The Kyoto-based photographer Hideki Kuwajima doesn’t carry around his camera. This, perhaps, is why, when he puts his mind to photography, the subjects before him suddenly look different. In the past he’s been known more for his work photographing reflective surfaces like glass bottles. But in a new exhibition in Osaka, Kuwajima points his lens at his hometowns to reveal stark landscapes of Kyoto and Osaka.
In “Tone Scape,” a new show that opened earlier this month at YOD Gallery, Kuwajima presents a series of stark photos, each revealing tonal black and white landscapes of Osaka and Kyoto. Kuwajima utilizes a highly analog and time-consuming process of using two different types of film and creating duplicates of the negatives to adjust the gradation of his silhouettes.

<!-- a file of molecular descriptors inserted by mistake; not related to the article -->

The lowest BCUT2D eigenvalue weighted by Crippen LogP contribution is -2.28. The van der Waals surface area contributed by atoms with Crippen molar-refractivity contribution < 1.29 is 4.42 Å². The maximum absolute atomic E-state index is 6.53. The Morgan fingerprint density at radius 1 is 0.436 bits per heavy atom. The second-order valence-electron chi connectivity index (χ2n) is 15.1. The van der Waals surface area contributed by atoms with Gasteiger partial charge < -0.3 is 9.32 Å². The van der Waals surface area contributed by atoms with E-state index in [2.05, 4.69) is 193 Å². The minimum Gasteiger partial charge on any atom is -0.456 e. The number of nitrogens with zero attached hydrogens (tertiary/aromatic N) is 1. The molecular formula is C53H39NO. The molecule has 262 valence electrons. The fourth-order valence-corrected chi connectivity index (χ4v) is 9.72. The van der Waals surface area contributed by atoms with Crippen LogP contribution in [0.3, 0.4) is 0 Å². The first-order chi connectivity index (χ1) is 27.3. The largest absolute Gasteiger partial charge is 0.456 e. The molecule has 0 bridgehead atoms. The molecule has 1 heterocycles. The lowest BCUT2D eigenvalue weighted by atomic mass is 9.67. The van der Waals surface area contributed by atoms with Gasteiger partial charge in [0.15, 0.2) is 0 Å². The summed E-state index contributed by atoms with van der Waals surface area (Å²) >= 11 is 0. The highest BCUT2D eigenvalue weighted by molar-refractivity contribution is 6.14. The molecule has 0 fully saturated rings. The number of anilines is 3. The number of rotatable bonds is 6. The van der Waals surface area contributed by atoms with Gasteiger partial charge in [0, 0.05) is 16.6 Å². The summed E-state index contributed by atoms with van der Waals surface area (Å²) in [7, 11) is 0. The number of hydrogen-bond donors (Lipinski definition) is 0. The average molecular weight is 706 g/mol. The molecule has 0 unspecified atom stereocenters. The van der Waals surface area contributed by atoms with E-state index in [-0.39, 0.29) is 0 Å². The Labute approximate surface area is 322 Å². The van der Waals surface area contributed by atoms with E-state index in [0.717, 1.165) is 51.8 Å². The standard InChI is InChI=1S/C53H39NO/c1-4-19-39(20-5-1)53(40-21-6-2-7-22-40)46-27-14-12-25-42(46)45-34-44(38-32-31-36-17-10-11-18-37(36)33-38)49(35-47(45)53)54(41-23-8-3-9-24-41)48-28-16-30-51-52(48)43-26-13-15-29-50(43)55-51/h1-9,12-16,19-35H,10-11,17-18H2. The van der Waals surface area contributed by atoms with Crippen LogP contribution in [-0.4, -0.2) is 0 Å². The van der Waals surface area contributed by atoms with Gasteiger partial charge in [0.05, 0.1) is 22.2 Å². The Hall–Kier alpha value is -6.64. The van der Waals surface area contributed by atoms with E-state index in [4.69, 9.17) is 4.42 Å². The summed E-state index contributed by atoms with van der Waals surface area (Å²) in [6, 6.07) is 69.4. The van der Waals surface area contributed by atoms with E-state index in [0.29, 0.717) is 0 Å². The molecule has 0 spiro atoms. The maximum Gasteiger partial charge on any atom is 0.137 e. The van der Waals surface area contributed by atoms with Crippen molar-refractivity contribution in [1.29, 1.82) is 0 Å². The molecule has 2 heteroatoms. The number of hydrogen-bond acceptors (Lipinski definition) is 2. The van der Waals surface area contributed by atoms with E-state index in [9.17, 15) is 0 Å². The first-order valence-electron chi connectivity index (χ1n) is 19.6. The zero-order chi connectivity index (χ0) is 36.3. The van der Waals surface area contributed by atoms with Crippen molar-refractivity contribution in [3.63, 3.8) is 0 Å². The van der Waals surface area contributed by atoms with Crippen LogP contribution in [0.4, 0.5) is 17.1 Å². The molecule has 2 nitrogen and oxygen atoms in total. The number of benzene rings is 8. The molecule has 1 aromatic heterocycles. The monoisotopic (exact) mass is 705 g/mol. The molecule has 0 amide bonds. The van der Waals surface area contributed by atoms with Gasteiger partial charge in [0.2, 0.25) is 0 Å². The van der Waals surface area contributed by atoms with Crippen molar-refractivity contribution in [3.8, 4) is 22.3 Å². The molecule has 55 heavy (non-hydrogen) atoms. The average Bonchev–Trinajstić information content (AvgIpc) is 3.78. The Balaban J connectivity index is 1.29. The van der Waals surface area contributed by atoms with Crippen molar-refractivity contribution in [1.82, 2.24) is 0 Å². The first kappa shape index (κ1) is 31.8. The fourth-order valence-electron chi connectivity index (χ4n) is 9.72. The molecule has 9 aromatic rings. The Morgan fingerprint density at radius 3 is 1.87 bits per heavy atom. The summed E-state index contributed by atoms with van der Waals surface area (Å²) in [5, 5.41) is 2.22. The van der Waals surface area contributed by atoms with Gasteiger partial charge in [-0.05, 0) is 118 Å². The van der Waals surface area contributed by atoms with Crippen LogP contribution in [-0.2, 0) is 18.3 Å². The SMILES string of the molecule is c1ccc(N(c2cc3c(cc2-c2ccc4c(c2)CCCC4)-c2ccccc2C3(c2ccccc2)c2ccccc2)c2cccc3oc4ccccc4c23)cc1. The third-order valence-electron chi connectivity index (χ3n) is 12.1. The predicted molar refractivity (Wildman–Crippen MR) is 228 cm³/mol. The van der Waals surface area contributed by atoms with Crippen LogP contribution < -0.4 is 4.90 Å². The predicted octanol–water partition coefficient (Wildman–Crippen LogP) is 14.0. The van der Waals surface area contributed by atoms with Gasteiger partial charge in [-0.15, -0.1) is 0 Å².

“I dismantle negatives of films which capture the fragmented images of those things, and I connect them together like searching for the images in the future,” says Kuwajima, speaking about his process. “The new images are created by distorting the time of the recorded images.” It must be the way these anachronistic photos were processed, but they feel like they were taken in a different time.
“Tone Scape” is on view at YOD Gallery in Osaka through May 30, 2015.